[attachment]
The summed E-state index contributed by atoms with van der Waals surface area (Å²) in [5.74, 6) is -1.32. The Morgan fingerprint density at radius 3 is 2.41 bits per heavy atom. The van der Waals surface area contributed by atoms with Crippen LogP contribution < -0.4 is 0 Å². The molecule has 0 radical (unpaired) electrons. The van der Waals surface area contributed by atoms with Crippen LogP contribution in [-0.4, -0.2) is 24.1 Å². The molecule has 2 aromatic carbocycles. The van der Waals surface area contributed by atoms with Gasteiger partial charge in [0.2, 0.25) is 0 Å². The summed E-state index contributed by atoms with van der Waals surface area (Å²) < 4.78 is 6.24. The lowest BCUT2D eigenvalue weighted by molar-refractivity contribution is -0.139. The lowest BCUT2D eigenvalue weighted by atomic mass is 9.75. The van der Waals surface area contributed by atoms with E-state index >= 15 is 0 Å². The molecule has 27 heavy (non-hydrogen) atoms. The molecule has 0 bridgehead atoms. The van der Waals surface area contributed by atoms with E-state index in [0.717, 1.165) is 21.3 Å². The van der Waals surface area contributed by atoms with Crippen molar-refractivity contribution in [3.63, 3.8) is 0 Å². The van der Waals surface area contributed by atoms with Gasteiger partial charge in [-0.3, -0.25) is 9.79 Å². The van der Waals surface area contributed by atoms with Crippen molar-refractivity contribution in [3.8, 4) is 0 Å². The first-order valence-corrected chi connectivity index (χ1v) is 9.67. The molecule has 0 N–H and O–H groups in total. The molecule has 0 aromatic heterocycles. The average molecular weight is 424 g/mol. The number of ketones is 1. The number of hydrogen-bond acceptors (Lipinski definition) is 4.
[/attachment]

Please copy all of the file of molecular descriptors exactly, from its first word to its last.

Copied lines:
The summed E-state index contributed by atoms with van der Waals surface area (Å²) in [5.74, 6) is -1.32. The Morgan fingerprint density at radius 3 is 2.41 bits per heavy atom. The van der Waals surface area contributed by atoms with Crippen LogP contribution < -0.4 is 0 Å². The molecule has 0 radical (unpaired) electrons. The van der Waals surface area contributed by atoms with Crippen LogP contribution in [-0.4, -0.2) is 24.1 Å². The molecule has 2 aromatic carbocycles. The van der Waals surface area contributed by atoms with Gasteiger partial charge in [0.2, 0.25) is 0 Å². The summed E-state index contributed by atoms with van der Waals surface area (Å²) < 4.78 is 6.24. The lowest BCUT2D eigenvalue weighted by molar-refractivity contribution is -0.139. The lowest BCUT2D eigenvalue weighted by atomic mass is 9.75. The van der Waals surface area contributed by atoms with E-state index >= 15 is 0 Å². The molecule has 27 heavy (non-hydrogen) atoms. The molecule has 0 bridgehead atoms. The van der Waals surface area contributed by atoms with E-state index in [0.717, 1.165) is 21.3 Å². The van der Waals surface area contributed by atoms with Crippen molar-refractivity contribution in [3.63, 3.8) is 0 Å². The van der Waals surface area contributed by atoms with Gasteiger partial charge in [-0.3, -0.25) is 9.79 Å². The van der Waals surface area contributed by atoms with Crippen molar-refractivity contribution in [3.8, 4) is 0 Å². The first-order valence-corrected chi connectivity index (χ1v) is 9.67. The molecule has 0 N–H and O–H groups in total. The molecule has 0 aromatic heterocycles. The average molecular weight is 424 g/mol. The number of ketones is 1. The number of hydrogen-bond acceptors (Lipinski definition) is 4.